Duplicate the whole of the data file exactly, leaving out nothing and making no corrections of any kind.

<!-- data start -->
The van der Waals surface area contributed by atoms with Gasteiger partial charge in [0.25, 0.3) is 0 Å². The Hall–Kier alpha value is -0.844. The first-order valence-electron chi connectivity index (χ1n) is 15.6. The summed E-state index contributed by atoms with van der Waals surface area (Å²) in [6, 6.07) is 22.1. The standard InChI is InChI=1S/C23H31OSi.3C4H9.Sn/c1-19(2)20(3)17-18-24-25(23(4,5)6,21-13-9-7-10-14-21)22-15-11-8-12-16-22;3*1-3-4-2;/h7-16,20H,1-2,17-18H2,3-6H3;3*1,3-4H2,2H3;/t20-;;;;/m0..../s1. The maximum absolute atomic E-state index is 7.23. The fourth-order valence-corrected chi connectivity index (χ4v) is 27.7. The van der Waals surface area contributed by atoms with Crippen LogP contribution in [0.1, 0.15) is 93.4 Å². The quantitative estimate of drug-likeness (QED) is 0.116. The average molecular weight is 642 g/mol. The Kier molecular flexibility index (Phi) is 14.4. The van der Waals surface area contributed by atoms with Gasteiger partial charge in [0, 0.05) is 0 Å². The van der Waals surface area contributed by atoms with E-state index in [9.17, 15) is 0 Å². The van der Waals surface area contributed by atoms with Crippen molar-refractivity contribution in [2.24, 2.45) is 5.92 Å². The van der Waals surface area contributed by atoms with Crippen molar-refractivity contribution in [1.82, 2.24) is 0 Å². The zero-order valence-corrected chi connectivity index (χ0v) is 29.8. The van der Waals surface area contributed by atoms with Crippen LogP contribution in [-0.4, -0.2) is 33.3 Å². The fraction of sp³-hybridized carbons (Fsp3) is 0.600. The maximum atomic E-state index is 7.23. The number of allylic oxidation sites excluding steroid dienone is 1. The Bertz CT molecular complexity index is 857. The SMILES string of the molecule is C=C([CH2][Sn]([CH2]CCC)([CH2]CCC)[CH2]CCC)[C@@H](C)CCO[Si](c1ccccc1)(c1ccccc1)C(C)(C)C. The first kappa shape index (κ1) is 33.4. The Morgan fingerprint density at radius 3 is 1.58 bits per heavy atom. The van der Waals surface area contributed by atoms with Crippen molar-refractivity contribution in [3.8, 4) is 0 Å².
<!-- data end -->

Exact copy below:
The van der Waals surface area contributed by atoms with Gasteiger partial charge in [0.25, 0.3) is 0 Å². The Hall–Kier alpha value is -0.844. The first-order valence-electron chi connectivity index (χ1n) is 15.6. The summed E-state index contributed by atoms with van der Waals surface area (Å²) in [6, 6.07) is 22.1. The standard InChI is InChI=1S/C23H31OSi.3C4H9.Sn/c1-19(2)20(3)17-18-24-25(23(4,5)6,21-13-9-7-10-14-21)22-15-11-8-12-16-22;3*1-3-4-2;/h7-16,20H,1-2,17-18H2,3-6H3;3*1,3-4H2,2H3;/t20-;;;;/m0..../s1. The maximum absolute atomic E-state index is 7.23. The fourth-order valence-corrected chi connectivity index (χ4v) is 27.7. The van der Waals surface area contributed by atoms with Crippen LogP contribution in [0.1, 0.15) is 93.4 Å². The quantitative estimate of drug-likeness (QED) is 0.116. The average molecular weight is 642 g/mol. The Kier molecular flexibility index (Phi) is 14.4. The van der Waals surface area contributed by atoms with Gasteiger partial charge in [0, 0.05) is 0 Å². The van der Waals surface area contributed by atoms with E-state index in [9.17, 15) is 0 Å². The van der Waals surface area contributed by atoms with Crippen molar-refractivity contribution in [2.24, 2.45) is 5.92 Å². The van der Waals surface area contributed by atoms with Crippen molar-refractivity contribution in [1.82, 2.24) is 0 Å². The zero-order valence-corrected chi connectivity index (χ0v) is 29.8. The van der Waals surface area contributed by atoms with Crippen LogP contribution in [-0.4, -0.2) is 33.3 Å². The fraction of sp³-hybridized carbons (Fsp3) is 0.600. The maximum atomic E-state index is 7.23. The number of allylic oxidation sites excluding steroid dienone is 1. The Bertz CT molecular complexity index is 857. The SMILES string of the molecule is C=C([CH2][Sn]([CH2]CCC)([CH2]CCC)[CH2]CCC)[C@@H](C)CCO[Si](c1ccccc1)(c1ccccc1)C(C)(C)C. The first kappa shape index (κ1) is 33.4. The Morgan fingerprint density at radius 3 is 1.58 bits per heavy atom. The van der Waals surface area contributed by atoms with Crippen molar-refractivity contribution in [3.8, 4) is 0 Å².